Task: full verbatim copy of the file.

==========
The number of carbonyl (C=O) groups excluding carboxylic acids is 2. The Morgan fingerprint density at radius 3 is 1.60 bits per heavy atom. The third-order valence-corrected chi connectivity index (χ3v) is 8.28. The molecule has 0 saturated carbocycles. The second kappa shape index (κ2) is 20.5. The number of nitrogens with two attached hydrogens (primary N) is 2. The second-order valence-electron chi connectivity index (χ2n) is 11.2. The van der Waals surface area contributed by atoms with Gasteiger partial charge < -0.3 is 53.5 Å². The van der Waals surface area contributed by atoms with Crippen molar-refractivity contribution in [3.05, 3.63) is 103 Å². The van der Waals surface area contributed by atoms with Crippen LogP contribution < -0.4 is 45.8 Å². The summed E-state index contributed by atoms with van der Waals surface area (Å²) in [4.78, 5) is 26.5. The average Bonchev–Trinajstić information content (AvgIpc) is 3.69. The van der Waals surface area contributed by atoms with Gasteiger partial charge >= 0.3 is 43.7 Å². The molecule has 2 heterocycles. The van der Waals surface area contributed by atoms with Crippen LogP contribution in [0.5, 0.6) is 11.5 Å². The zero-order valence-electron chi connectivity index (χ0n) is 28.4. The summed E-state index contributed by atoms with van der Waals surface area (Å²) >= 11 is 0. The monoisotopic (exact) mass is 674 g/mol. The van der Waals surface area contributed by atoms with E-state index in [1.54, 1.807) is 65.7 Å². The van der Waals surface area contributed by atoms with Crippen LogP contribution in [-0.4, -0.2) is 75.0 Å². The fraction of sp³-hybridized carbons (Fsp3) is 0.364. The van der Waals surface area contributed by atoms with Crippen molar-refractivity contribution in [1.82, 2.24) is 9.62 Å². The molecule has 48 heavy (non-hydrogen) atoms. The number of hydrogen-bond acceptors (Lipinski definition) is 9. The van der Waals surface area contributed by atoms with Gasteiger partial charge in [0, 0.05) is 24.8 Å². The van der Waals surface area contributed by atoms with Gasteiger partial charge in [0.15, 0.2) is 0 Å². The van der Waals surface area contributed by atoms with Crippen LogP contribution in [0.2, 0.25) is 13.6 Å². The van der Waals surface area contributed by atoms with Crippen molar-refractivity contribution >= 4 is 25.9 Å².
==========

The number of carbonyl (C=O) groups excluding carboxylic acids is 2. The Morgan fingerprint density at radius 3 is 1.60 bits per heavy atom. The third-order valence-corrected chi connectivity index (χ3v) is 8.28. The molecule has 0 saturated carbocycles. The second kappa shape index (κ2) is 20.5. The number of nitrogens with two attached hydrogens (primary N) is 2. The second-order valence-electron chi connectivity index (χ2n) is 11.2. The van der Waals surface area contributed by atoms with Gasteiger partial charge < -0.3 is 53.5 Å². The van der Waals surface area contributed by atoms with Crippen molar-refractivity contribution in [3.05, 3.63) is 103 Å². The van der Waals surface area contributed by atoms with Crippen LogP contribution < -0.4 is 45.8 Å². The summed E-state index contributed by atoms with van der Waals surface area (Å²) in [4.78, 5) is 26.5. The average Bonchev–Trinajstić information content (AvgIpc) is 3.69. The van der Waals surface area contributed by atoms with Gasteiger partial charge >= 0.3 is 43.7 Å². The molecule has 2 heterocycles. The van der Waals surface area contributed by atoms with Crippen LogP contribution in [0.5, 0.6) is 11.5 Å². The zero-order valence-electron chi connectivity index (χ0n) is 28.4. The summed E-state index contributed by atoms with van der Waals surface area (Å²) >= 11 is 0. The monoisotopic (exact) mass is 674 g/mol. The van der Waals surface area contributed by atoms with E-state index in [1.54, 1.807) is 65.7 Å². The van der Waals surface area contributed by atoms with Crippen LogP contribution in [-0.4, -0.2) is 75.0 Å². The fraction of sp³-hybridized carbons (Fsp3) is 0.364. The van der Waals surface area contributed by atoms with Crippen molar-refractivity contribution in [1.82, 2.24) is 9.62 Å². The molecule has 48 heavy (non-hydrogen) atoms. The number of hydrogen-bond acceptors (Lipinski definition) is 9. The van der Waals surface area contributed by atoms with Gasteiger partial charge in [0, 0.05) is 24.8 Å². The van der Waals surface area contributed by atoms with Gasteiger partial charge in [0.15, 0.2) is 0 Å². The van der Waals surface area contributed by atoms with Crippen LogP contribution in [0.2, 0.25) is 13.6 Å². The van der Waals surface area contributed by atoms with Crippen molar-refractivity contribution >= 4 is 25.9 Å².